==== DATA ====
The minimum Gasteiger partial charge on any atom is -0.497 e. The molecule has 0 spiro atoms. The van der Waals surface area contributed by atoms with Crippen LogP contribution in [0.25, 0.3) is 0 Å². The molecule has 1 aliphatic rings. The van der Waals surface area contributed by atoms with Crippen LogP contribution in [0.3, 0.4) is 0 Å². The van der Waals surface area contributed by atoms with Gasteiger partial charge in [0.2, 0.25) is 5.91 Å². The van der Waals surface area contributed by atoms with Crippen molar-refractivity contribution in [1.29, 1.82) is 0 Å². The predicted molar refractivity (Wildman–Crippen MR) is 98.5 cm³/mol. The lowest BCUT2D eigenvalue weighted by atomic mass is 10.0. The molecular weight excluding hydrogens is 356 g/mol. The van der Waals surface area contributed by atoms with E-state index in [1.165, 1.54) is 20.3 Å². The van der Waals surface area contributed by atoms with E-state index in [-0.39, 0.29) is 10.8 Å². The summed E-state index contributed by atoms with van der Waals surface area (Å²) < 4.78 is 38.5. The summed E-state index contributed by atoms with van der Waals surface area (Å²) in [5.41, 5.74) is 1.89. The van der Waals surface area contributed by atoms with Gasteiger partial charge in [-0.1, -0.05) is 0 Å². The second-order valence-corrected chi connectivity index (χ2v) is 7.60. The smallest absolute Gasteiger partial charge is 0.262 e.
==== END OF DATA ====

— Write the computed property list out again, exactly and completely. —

The minimum Gasteiger partial charge on any atom is -0.497 e. The molecule has 0 spiro atoms. The van der Waals surface area contributed by atoms with Crippen LogP contribution in [0.25, 0.3) is 0 Å². The molecule has 1 aliphatic rings. The van der Waals surface area contributed by atoms with Crippen LogP contribution in [0.3, 0.4) is 0 Å². The van der Waals surface area contributed by atoms with Gasteiger partial charge in [0.2, 0.25) is 5.91 Å². The van der Waals surface area contributed by atoms with Crippen molar-refractivity contribution in [1.29, 1.82) is 0 Å². The predicted molar refractivity (Wildman–Crippen MR) is 98.5 cm³/mol. The lowest BCUT2D eigenvalue weighted by atomic mass is 10.0. The molecular weight excluding hydrogens is 356 g/mol. The van der Waals surface area contributed by atoms with E-state index in [1.165, 1.54) is 20.3 Å². The van der Waals surface area contributed by atoms with E-state index in [-0.39, 0.29) is 10.8 Å². The summed E-state index contributed by atoms with van der Waals surface area (Å²) < 4.78 is 38.5. The summed E-state index contributed by atoms with van der Waals surface area (Å²) in [5.41, 5.74) is 1.89. The van der Waals surface area contributed by atoms with Gasteiger partial charge in [-0.1, -0.05) is 0 Å². The second-order valence-corrected chi connectivity index (χ2v) is 7.60. The smallest absolute Gasteiger partial charge is 0.262 e.